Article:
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Vince Grippi’s Keys to the Game

What went right

Washington State freshman wide receiver Marquess Wilson showed what all the fuss was about in fall camp. The 6-foot-3, 173-pounder from Tulare, Calif., made his first appearance midway through the first quarter. His best catch and run came with 10 minutes left before the half. Jeff Tuel found him in a seam on the left sideline, he made the catch, cut inside to avoid the safety and finished off a 48-yard touchdown reception.

What went wrong

The tackling was awful, at best. “We were horrible,” WSU coach Paul Wulff said of the missed tackles. “We were absolutely terrible and we’ve worked on it all camp a tremendous amount.” Safety Tyree Toomer led the Cougars with eight tackles, seven solo, but even he missed a few. His running mate in the back line, Chima Nwachukwu added six more, highlighting the inability of the front seven to make stops.

Turning point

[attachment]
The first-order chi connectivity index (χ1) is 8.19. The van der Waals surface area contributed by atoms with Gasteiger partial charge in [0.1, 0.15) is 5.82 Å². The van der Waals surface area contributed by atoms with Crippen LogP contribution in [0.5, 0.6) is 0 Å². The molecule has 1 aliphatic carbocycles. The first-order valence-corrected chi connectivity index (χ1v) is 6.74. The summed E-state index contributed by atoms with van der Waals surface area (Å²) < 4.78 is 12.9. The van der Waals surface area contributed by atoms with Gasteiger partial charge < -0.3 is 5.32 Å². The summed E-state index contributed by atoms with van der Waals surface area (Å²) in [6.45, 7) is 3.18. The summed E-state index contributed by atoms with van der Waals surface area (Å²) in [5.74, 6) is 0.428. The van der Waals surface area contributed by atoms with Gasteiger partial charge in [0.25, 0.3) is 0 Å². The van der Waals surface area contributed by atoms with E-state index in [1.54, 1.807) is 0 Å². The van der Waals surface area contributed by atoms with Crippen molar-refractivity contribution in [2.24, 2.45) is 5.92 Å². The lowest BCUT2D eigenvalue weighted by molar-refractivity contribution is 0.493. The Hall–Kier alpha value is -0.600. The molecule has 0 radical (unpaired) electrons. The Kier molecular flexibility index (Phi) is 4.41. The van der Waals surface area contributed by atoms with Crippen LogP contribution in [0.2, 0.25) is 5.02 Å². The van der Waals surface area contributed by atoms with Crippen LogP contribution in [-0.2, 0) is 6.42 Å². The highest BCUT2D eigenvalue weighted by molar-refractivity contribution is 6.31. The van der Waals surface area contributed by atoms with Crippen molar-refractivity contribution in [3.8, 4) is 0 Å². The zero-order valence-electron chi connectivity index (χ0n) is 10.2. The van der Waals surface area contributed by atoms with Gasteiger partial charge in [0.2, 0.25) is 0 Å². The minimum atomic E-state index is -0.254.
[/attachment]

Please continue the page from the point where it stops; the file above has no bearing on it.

The Cougars’ fumble on the first play of the game seems like the likely subject, but Brandon Weeden’s 42-yard perfectly thrown touchdown strike to Justin Blackmon with 9 minutes, 10 seconds left in the second quarter was just as crucial. WSU had just cut the Oklahoma State lead to 17-10. But Blackmon’s ability to screen Anthony Carpenter from the ball and make the catch killed any WSU momentum.

Difference maker

Oklahoma State running back Kendall Hunter was a force in 2008, earning All-America honors in some quarters. Last year he suffered a series of nagging injuries and just wasn’t the same guy. But he was Saturday, gashing the Cougars for 257 yards on 21 carries, a 12.2 per-carry average. He had more yards rushing than either team had passing. He moved into OSU’s top-10 career rushing list (eighth) with 2,890 yards.